When two well-known absentee-ballot brokers in Hialeah were arrested four months ago on charges of electoral fraud, several of their accomplices stayed away from politics, fearing they would be discovered during the campaigns leading up to the November elections.
However, given authorities’ apparent lack of interest in investigating the cases, some of the Miami-Dade ballot brokers, known as boleteros, have already begun to coordinate the collection of absentee ballots for next year.
There will be elections in 2013 in 15 of Miami-Dade’s 35 municipalities, among them the largest cities in the county — Miami, Hialeah and Miami Beach.
“When I saw on television that they had arrested that woman in Hialeah, I told my husband, ‘I’m glad it wasn’t me,’ ” said an experienced boletera who has worked for several municipal campaigns during the past decade.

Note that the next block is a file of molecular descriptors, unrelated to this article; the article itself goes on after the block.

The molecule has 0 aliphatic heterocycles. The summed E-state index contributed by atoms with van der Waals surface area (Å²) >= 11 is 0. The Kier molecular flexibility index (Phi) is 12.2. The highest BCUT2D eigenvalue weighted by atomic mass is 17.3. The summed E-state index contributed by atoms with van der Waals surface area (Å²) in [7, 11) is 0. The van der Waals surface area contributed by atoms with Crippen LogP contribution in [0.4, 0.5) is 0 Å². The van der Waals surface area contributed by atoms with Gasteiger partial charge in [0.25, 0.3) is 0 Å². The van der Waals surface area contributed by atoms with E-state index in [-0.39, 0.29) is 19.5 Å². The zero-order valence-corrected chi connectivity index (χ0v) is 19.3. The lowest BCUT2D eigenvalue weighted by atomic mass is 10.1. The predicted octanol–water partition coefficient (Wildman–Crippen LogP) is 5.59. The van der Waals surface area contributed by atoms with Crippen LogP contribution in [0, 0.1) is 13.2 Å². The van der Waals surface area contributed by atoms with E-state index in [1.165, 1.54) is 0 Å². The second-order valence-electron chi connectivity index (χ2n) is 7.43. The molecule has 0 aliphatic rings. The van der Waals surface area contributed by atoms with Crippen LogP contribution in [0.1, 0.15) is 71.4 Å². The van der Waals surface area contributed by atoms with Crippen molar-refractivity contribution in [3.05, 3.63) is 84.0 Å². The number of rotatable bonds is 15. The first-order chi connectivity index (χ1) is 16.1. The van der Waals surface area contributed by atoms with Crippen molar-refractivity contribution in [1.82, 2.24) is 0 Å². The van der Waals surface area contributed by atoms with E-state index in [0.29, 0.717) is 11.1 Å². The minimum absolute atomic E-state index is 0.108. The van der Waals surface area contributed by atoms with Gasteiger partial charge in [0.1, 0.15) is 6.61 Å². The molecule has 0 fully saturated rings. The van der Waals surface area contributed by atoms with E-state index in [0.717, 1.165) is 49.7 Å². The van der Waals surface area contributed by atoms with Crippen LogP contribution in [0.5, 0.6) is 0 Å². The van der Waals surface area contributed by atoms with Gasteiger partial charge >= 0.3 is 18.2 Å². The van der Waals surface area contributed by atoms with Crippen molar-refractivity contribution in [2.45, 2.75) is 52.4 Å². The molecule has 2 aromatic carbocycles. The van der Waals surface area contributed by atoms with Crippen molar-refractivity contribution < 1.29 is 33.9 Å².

“But I think it’s unfair that the politicians who hire us can simply wash their hands and not one of them has been arrested,” added the woman, who asked to remain anonymous.
So far there has not been a deep investigation into the politicians who benefited from the work of boleteros Deisy Cabrera and Sergio Robaina, who were arrested in August. Authorities made the arrests under a county ordinance that, beginning last July, penalized those who collect more than two ballots belonging to other people.
The ordinance was intended to reduce electoral fraud, but its future is uncertain. Attorney Thomas Cobitz, who represents Robaina, has questioned its constitutionality in court, alleging that it violates Robaina’s freedom of political expression and the rights of voters who seek assistance from others.
Miami-Dade Circuit Judge Milton Hirsch will hear arguments from Cobitz and prosecutor Tim VanderGiesen on Jan. 15.
“We expect the ordinance’s constitutionality to be reaffirmed,” said County Commissioner Rebeca Sosa, who sponsored the measure last year. “Our duty as commissioners is to make sure that we stop the abuse, guarantee the rights of every voter and make sure that everyone’s vote counts.”